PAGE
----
New cogen gas engine from MHI and Tokyo Gas shows benefits of slowing down7 February 2014
MHI and Tokyo Gas Co have jointly developed a new 1000 kW gas engine for cogeneration based on their previous 930 kW machine, but with increased engine maintenance interval due to lower speed and therefore less friction wear of the engine components
MHI and Tokyo Gas Co have jointly developed a new 1000 kW gas engine for cogeneration based on their previous 930 kW machine, but with increased engine maintenance interval due to lower speed and therefore less friction wear of the engine components. The engine speed has been reduced from 1500 rpm to 1000 rpm, but without loss of power, thanks to the use of new long-stroke pistons, which increase the piston stroke by about 20%.
In fact, use of these long-stroke pistons combined with a high-efficiency turbocharger that increases the amount of compressed fuel/air mixture supplied into the cylinders, raising the mean effective pressure by about 30%, has made it possible to increase the output to 1000 kW.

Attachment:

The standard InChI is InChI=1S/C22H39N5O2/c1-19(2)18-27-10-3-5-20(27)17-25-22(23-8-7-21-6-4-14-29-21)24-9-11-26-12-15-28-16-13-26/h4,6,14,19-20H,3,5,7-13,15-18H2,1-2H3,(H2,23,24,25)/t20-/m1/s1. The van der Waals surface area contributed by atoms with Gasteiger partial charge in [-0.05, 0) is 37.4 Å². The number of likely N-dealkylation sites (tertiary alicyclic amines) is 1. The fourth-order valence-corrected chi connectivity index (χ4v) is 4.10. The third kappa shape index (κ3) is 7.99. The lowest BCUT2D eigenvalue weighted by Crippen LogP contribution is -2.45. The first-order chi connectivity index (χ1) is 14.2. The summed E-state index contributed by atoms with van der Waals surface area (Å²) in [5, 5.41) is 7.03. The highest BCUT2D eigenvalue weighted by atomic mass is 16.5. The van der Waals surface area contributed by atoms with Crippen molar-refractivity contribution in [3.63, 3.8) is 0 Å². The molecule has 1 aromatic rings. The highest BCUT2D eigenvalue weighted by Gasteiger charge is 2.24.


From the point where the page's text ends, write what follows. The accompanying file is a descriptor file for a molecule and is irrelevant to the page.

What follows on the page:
In addition, upgraded engine control technologies have enabled generating efficiency to be increased to 42.3% (LHV basis) -- said to be the "highest level in the 1 000 kW class" when compared with gas cogeneration systems of up to 1 000 kW sold by Japanese manufacturers as of 1 October 2013.
The overall thermal efficiency in CHP mode has been increased to 78.5%, a major contributor being upgrade of the one-stage intercooler used on the previous system to a two-stage intercooler system.
Reduced maintenance cost and increased efficiency greatly reduces running costs, meaning that the initial investment can be recovered approximately three years sooner than with the previous system.
In recent years, says MHI, business continuity plans and efforts to increase efficiency have resulted in growing customer interest in gas engine based cogeneration systems. The new engine is a response to this.
The lower speed increases the replacement interval for spark plugs and other consumables, with the interval for oil change and other basic maintenance extended by 1.5 times, while the minimum interval for overhaul has been extended by 1.9 times, reducing overall maintenance costs by approximately 30%.
The overall width of the engine enclosure has also been reduced, by 15% (from 3000 mm to 2500 mm), making it more suitable for indoor installations such as in hospitals and in commercial facilities. Although high-output, high-efficiency systems generally require increased ventilation and capacity for auxiliary equipment, optimal arrangement of components within the new system ensures that space requirements are no greater than that of the previous cogen system.
The basic specifications of the two systems are compared in the Table.